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Bankruptcy Protection

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Mark Cappel
UpdatedNov 30, 2022
I don't want to declare bankruptcy, but at this point I don't see any other way.

I don't want to declare bankruptcy, but at this point I don't see any other way. We are 3 months behind on our 1st and 2nd mortgage, and car payment. We both are working, but getting caught up is beyond us now. How do you get your lenders to work with you when they say the only way is to make up the late payments. Deferrals are out of the question on all of them. They will only do one and we have to make up the other 2 payments to make that happen. I have a steady income, but my husband is in construction and sometimes he doesn't work as much. We want to do this on our own but are at a loss.

I understand that no one wants to file for bankruptcy protection, but given your financial problems, bankruptcy may be the only way to prevent foreclosure on your home and repossession of your vehicle.

I encourage you to consult with a qualified bankruptcy attorney as soon as possible; the sooner you are able to file your petition, the sooner the court can issue a stay to protect you and your assets from collection activity. I wish I could tell you there was another way to resolve your financial crisis, but I think that bankruptcy is the only viable way to protect yourself from your creditors. Again, you should consult with a qualified bankruptcy attorney to discuss the options available to you under the bankruptcy code.

To learn more about bankruptcy, I encourage you to visit the Bills.com Bankruptcy Information page.

I wish you the best of luck in solving your financial problems, and hope the information I have provided helps you Find. Learn. Save.

Best,

Bill

Bills.com

Dealing with debt

If you are struggling with debt, you are not alone. According to the NY Federal Reserve total household debt as of Quarter Q2 2022 was $16.15 trillion. Student loan debt was $1.59 trillion and credit card debt was $0.89 trillion.

According to data gathered by Urban.org from a sample of credit reports, about 26% of people in the US have some kind of debt in collections. The median debt in collections is $1,739. Student loans and auto loans are common types of debt. Of people holding student debt, approximately 8% had student loans in collections. The national Auto/Retail debt delinquency rate was 4%.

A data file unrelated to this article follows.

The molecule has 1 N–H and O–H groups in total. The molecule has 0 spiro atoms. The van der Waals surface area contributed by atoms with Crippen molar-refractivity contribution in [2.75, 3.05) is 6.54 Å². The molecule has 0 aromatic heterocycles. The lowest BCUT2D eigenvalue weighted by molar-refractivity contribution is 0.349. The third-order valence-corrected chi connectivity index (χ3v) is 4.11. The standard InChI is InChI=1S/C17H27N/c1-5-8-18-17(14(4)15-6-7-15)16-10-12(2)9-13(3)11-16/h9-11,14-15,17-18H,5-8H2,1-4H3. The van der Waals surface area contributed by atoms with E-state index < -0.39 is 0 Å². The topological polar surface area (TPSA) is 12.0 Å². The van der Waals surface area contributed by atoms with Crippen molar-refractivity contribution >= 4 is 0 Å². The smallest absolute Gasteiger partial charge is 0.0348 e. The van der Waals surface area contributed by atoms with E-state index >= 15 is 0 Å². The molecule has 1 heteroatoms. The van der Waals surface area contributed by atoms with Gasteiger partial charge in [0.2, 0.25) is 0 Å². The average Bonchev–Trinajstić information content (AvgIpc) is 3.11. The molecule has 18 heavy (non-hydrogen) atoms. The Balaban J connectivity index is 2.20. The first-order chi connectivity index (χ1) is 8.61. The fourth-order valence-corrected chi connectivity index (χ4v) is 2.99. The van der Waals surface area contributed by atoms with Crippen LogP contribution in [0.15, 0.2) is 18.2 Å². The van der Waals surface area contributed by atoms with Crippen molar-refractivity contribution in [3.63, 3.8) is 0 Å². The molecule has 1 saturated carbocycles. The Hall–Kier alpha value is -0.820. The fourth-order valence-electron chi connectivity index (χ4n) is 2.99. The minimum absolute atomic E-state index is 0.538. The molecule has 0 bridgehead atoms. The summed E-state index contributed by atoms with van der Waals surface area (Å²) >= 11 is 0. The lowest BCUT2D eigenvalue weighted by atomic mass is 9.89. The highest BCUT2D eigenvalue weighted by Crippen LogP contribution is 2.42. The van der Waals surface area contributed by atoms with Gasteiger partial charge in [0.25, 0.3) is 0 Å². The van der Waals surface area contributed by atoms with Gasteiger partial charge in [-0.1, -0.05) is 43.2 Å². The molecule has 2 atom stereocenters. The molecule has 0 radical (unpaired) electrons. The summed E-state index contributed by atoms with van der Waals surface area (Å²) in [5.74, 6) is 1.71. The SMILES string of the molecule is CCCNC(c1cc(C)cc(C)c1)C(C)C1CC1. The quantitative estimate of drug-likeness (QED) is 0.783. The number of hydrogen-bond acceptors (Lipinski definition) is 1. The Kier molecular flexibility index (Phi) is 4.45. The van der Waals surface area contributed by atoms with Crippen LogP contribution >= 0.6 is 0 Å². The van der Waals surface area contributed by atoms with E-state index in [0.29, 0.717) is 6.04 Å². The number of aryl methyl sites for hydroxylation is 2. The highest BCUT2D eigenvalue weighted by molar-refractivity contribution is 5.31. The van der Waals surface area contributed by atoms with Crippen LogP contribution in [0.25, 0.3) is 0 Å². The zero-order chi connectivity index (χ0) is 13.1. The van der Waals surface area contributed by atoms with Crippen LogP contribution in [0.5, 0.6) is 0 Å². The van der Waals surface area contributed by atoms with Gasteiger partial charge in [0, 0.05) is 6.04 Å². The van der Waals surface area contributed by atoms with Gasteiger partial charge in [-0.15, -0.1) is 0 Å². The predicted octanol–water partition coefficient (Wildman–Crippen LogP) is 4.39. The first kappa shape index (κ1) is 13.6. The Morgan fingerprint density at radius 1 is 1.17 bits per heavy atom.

Collection and delinquency rates vary by state. For example, in Rhode Island, 18% have student loan debt. Of those holding student loan debt, 7% are in default. Auto/retail loan delinquency rate is 3%.

To maintain an excellent credit score it is vital to make timely payments. However, there are many circumstances that lead to late payments or debt in collections. The good news is that there are a lot of ways to deal with debt including debt consolidation and debt relief solutions.

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2 Comments

NNithin, Oct, 2007
Accounts that have been discharged in bankruptcy should appear on your credit report as “included in bankruptcy.” They should not report as being delinquent accounts. If you have accounts that were discharged in bankruptcy reporting as delinquent, you should consider disputing them with the credit bureaus — Equifax, Experian, and TransUnion. You can obtain a free copy of your credit report from each of the three bureaus by visiting AnnualCreditReport.com. Once you have established which accounts need to be disputed, you can either dispute the accounts online through the credit bureaus’ Web sites, or via mail, which I prefer. The Federal Trade Commission offers a guide to disputing inaccurate credit listings. You should also send a copy of your notice of discharge along with the dispute. Once the bureaus receive your dispute, they will investigate, and should remove these inaccurate items from your credit reports.
mmark tucker, Oct, 2007
i filed ch 13 and it has been discharged. is it illegal for my creditors to report to trans union, equifax, as late payments